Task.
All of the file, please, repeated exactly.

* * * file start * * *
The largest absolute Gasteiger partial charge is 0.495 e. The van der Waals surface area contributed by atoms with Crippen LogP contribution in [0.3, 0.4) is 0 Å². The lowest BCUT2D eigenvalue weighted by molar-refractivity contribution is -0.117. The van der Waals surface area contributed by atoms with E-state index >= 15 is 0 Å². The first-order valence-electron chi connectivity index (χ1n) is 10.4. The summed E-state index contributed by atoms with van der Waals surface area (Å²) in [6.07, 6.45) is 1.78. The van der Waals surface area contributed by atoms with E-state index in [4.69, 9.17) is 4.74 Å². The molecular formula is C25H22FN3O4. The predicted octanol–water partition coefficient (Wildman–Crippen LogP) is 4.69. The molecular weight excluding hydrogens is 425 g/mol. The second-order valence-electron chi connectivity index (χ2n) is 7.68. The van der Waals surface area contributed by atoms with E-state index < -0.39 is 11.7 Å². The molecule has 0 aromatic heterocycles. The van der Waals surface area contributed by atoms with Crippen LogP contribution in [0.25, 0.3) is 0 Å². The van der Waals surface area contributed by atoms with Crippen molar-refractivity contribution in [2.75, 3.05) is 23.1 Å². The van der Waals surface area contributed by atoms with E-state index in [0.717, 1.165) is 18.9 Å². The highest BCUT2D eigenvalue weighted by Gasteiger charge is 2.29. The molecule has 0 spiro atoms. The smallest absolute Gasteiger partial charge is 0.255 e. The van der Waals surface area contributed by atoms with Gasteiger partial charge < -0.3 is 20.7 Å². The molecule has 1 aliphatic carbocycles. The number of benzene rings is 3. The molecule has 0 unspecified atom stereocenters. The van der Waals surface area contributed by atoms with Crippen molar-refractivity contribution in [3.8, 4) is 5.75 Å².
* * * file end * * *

The largest absolute Gasteiger partial charge is 0.495 e. The van der Waals surface area contributed by atoms with Crippen LogP contribution in [0.3, 0.4) is 0 Å². The lowest BCUT2D eigenvalue weighted by molar-refractivity contribution is -0.117. The van der Waals surface area contributed by atoms with E-state index >= 15 is 0 Å². The first-order valence-electron chi connectivity index (χ1n) is 10.4. The summed E-state index contributed by atoms with van der Waals surface area (Å²) in [6.07, 6.45) is 1.78. The van der Waals surface area contributed by atoms with E-state index in [4.69, 9.17) is 4.74 Å². The molecular formula is C25H22FN3O4. The predicted octanol–water partition coefficient (Wildman–Crippen LogP) is 4.69. The molecular weight excluding hydrogens is 425 g/mol. The second-order valence-electron chi connectivity index (χ2n) is 7.68. The van der Waals surface area contributed by atoms with E-state index < -0.39 is 11.7 Å². The molecule has 0 aromatic heterocycles. The van der Waals surface area contributed by atoms with Crippen LogP contribution in [0.25, 0.3) is 0 Å². The van der Waals surface area contributed by atoms with Crippen molar-refractivity contribution in [2.75, 3.05) is 23.1 Å². The van der Waals surface area contributed by atoms with E-state index in [0.717, 1.165) is 18.9 Å². The highest BCUT2D eigenvalue weighted by Gasteiger charge is 2.29. The molecule has 0 spiro atoms. The smallest absolute Gasteiger partial charge is 0.255 e. The van der Waals surface area contributed by atoms with Gasteiger partial charge < -0.3 is 20.7 Å². The molecule has 1 aliphatic carbocycles. The number of benzene rings is 3. The molecule has 0 unspecified atom stereocenters. The van der Waals surface area contributed by atoms with Crippen molar-refractivity contribution in [3.8, 4) is 5.75 Å².